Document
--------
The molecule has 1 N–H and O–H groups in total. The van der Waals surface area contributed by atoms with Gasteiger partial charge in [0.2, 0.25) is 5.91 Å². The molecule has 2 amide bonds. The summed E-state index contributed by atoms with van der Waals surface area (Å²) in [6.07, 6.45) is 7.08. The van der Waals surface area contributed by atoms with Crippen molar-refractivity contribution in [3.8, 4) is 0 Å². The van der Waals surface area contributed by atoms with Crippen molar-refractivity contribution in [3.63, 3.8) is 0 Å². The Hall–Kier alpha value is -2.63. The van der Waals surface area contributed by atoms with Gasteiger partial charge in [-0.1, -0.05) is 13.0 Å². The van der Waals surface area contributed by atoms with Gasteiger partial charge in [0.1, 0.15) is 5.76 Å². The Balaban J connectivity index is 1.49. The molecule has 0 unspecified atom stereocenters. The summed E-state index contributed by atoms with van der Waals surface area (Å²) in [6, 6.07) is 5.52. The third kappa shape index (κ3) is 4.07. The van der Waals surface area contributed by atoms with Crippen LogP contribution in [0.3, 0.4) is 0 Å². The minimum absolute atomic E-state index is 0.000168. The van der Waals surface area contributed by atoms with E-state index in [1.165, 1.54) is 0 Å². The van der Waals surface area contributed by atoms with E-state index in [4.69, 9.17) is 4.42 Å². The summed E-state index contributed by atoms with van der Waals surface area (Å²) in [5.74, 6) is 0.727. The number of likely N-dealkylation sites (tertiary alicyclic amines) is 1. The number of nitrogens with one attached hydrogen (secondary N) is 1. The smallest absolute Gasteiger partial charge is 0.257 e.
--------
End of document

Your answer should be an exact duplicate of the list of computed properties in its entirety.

The molecule has 1 N–H and O–H groups in total. The van der Waals surface area contributed by atoms with Gasteiger partial charge in [0.2, 0.25) is 5.91 Å². The molecule has 2 amide bonds. The summed E-state index contributed by atoms with van der Waals surface area (Å²) in [6.07, 6.45) is 7.08. The van der Waals surface area contributed by atoms with Crippen molar-refractivity contribution in [3.8, 4) is 0 Å². The van der Waals surface area contributed by atoms with Crippen molar-refractivity contribution in [3.63, 3.8) is 0 Å². The Hall–Kier alpha value is -2.63. The van der Waals surface area contributed by atoms with Gasteiger partial charge in [-0.1, -0.05) is 13.0 Å². The van der Waals surface area contributed by atoms with Gasteiger partial charge in [0.1, 0.15) is 5.76 Å². The Balaban J connectivity index is 1.49. The molecule has 0 unspecified atom stereocenters. The summed E-state index contributed by atoms with van der Waals surface area (Å²) in [6, 6.07) is 5.52. The third kappa shape index (κ3) is 4.07. The van der Waals surface area contributed by atoms with Crippen LogP contribution in [0.3, 0.4) is 0 Å². The minimum absolute atomic E-state index is 0.000168. The van der Waals surface area contributed by atoms with E-state index in [1.165, 1.54) is 0 Å². The van der Waals surface area contributed by atoms with E-state index in [4.69, 9.17) is 4.42 Å². The summed E-state index contributed by atoms with van der Waals surface area (Å²) in [5.74, 6) is 0.727. The number of likely N-dealkylation sites (tertiary alicyclic amines) is 1. The number of nitrogens with one attached hydrogen (secondary N) is 1. The smallest absolute Gasteiger partial charge is 0.257 e.